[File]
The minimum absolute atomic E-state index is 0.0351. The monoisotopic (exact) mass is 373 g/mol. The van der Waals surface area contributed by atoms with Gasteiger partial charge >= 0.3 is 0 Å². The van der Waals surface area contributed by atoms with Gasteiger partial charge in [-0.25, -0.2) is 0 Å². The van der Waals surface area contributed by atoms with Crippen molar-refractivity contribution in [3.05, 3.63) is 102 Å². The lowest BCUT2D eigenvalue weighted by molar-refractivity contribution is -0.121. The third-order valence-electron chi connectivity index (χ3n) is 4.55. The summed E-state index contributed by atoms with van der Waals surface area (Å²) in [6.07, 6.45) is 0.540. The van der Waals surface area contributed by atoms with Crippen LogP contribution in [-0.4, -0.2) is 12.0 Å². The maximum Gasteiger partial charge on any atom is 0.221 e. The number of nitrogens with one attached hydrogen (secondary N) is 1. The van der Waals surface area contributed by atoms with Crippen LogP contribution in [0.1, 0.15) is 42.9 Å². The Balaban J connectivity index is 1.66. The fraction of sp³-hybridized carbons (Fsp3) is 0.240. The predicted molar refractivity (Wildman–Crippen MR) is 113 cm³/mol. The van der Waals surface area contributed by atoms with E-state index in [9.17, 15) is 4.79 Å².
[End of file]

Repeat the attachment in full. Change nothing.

The minimum absolute atomic E-state index is 0.0351. The monoisotopic (exact) mass is 373 g/mol. The van der Waals surface area contributed by atoms with Gasteiger partial charge >= 0.3 is 0 Å². The van der Waals surface area contributed by atoms with Gasteiger partial charge in [-0.25, -0.2) is 0 Å². The van der Waals surface area contributed by atoms with Crippen molar-refractivity contribution in [3.05, 3.63) is 102 Å². The lowest BCUT2D eigenvalue weighted by molar-refractivity contribution is -0.121. The third-order valence-electron chi connectivity index (χ3n) is 4.55. The summed E-state index contributed by atoms with van der Waals surface area (Å²) in [6.07, 6.45) is 0.540. The van der Waals surface area contributed by atoms with Crippen LogP contribution in [-0.4, -0.2) is 12.0 Å². The maximum Gasteiger partial charge on any atom is 0.221 e. The number of nitrogens with one attached hydrogen (secondary N) is 1. The van der Waals surface area contributed by atoms with Crippen LogP contribution in [0.1, 0.15) is 42.9 Å². The Balaban J connectivity index is 1.66. The fraction of sp³-hybridized carbons (Fsp3) is 0.240. The predicted molar refractivity (Wildman–Crippen MR) is 113 cm³/mol. The van der Waals surface area contributed by atoms with E-state index in [9.17, 15) is 4.79 Å².